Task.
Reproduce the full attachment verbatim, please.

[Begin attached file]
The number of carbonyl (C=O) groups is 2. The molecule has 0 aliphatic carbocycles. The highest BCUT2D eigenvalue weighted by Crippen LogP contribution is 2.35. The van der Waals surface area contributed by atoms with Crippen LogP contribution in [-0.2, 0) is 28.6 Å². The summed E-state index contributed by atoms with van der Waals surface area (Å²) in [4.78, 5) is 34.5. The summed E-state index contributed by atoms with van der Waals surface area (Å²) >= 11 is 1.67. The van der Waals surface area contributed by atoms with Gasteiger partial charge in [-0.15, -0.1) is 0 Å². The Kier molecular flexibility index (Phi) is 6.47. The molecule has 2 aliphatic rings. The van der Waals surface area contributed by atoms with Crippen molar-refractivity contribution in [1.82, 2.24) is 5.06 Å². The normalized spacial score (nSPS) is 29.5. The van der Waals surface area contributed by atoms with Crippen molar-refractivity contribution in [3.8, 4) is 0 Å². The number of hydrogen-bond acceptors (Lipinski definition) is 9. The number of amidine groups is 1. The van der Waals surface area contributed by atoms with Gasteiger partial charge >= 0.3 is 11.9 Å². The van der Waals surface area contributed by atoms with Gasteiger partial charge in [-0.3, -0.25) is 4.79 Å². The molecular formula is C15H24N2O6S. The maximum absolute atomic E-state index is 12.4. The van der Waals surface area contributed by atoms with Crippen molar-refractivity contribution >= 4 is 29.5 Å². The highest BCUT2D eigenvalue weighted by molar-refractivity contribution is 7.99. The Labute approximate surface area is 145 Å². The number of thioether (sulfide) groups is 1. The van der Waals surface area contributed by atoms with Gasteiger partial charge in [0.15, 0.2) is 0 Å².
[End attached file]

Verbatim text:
The number of carbonyl (C=O) groups is 2. The molecule has 0 aliphatic carbocycles. The highest BCUT2D eigenvalue weighted by Crippen LogP contribution is 2.35. The van der Waals surface area contributed by atoms with Crippen LogP contribution in [-0.2, 0) is 28.6 Å². The summed E-state index contributed by atoms with van der Waals surface area (Å²) in [4.78, 5) is 34.5. The summed E-state index contributed by atoms with van der Waals surface area (Å²) >= 11 is 1.67. The van der Waals surface area contributed by atoms with Gasteiger partial charge in [-0.15, -0.1) is 0 Å². The Kier molecular flexibility index (Phi) is 6.47. The molecule has 2 aliphatic rings. The van der Waals surface area contributed by atoms with Crippen molar-refractivity contribution in [1.82, 2.24) is 5.06 Å². The normalized spacial score (nSPS) is 29.5. The van der Waals surface area contributed by atoms with Crippen molar-refractivity contribution in [3.8, 4) is 0 Å². The number of hydrogen-bond acceptors (Lipinski definition) is 9. The number of amidine groups is 1. The van der Waals surface area contributed by atoms with Gasteiger partial charge >= 0.3 is 11.9 Å². The van der Waals surface area contributed by atoms with Gasteiger partial charge in [-0.3, -0.25) is 4.79 Å². The molecular formula is C15H24N2O6S. The maximum absolute atomic E-state index is 12.4. The van der Waals surface area contributed by atoms with Crippen molar-refractivity contribution >= 4 is 29.5 Å². The highest BCUT2D eigenvalue weighted by molar-refractivity contribution is 7.99. The Labute approximate surface area is 145 Å². The number of thioether (sulfide) groups is 1. The van der Waals surface area contributed by atoms with Gasteiger partial charge in [0.15, 0.2) is 0 Å².